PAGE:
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I have data in the form:

{{0, 3, 4}, {1, 3, -1}, {2, 4, -1}, ...}

and I would like to implement something similar to ColorFunction for the style of a line. Basically I would like to plot a standard line plot using the first two entries of each point {x, y, ..}, and then decide on the line style using the 3rd {.., .., z}.

Specifically I would like to plot dashed lines when the 3rd entry is positive and filled lines when negative, formed as one continuous curve.

EDIT: to clarify, there will be large regions where the 3rd entry is consistently positive or negative, so its purpose is to set the style for those regions. This method wouldn't really work for situations where the 3rd value oscillates between the two.

Many thanks, Hemmer

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5  
Welcome to Mathematica.SE! It is not very clear what you are trying to obtain. The 3rd entry is specific for a certain point, but you want to specify the style of a line segment that connects two points. Which two points? –  VLC Oct 8 '12 at 15:51
    
Hi there. I hadn't actually given thought to which two, I guess applying the line between the current point and the next. As the are large contiguous regions of positive & negative, I hadn't worried about that! –  Hemmer Oct 8 '12 at 16:47
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4 Answers

up vote 5 down vote accepted

This is my interpretation of your question: the 3rd element of a point specifies the style of the line that connects that point with the next one.

data = Table[{i, RandomInteger[{1, 10}], RandomChoice[{-1, 1}]}, {i, 20}];
setsN = DeleteCases[Table[If[data[[i, 3]] < 0, data[[i ;; i + 1, {1, 2}]], {}], {i, 
    Length[data] - 1}], {}];
setsP = DeleteCases[Table[If[data[[i, 3]] > 0, data[[i ;; i + 1, {1, 2}]], {}], {i,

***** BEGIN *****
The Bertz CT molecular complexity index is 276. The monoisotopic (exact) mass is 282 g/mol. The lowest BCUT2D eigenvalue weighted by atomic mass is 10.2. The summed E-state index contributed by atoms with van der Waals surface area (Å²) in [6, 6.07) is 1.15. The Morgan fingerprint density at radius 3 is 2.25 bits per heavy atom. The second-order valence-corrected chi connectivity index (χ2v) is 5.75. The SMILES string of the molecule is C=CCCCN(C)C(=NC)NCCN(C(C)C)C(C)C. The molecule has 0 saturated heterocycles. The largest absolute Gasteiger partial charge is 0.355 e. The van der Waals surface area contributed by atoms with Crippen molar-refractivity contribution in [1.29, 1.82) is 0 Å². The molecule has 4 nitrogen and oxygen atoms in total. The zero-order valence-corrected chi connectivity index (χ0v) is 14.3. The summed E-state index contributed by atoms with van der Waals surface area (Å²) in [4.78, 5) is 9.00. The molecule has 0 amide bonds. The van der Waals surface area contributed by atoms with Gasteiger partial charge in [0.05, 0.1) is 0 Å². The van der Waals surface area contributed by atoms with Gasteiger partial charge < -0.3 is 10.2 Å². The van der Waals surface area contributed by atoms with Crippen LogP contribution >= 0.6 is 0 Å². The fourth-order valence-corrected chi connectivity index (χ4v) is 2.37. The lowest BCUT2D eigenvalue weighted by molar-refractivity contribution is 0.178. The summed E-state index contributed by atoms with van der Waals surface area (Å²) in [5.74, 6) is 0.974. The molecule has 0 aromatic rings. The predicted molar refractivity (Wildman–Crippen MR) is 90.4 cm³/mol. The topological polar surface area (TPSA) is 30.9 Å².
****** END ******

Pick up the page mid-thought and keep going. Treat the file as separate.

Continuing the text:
Length[data] - 1}], {}];
Show[
    ListLinePlot[setsN, PlotStyle -> {{Thick, Black}}],
    ListLinePlot[setsP, PlotStyle -> {{Thick, Black, Dashed}}]
]

enter image description here

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Thanks, this is what I was looking for. I had wondered if there was an inbuilt way to do this without manually processing the data beforehand, but this will certainly do the job! I guess the style of the line doesn't map naturally to continuous functions in the same way a ColorFunction might. –  Hemmer Oct 8 '12 at 16:49
1  
@Hemmer You're welcome. Now that is clear what is your desired output there might be someone else that could provide a more direct approach to the question. –  VLC Oct 8 '12 at 16:50
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It seems to me that using Graphics would be easier than messing with LinePlots.

We can define any number of styles with a function:

ClearAll[lineStyle];
lineStyle[z_] /; z < 0 := {Orange, Dashed};
lineStyle[z_] /; z > 0 := {Blue, Thick};
lineStyle[z_] := {Black};

Then create a function to plot data using this style:

ClearAll[styledPlot];
styledPlot[data_, o : OptionsPattern[]] := Graphics[Partition[data, 2, 1] /.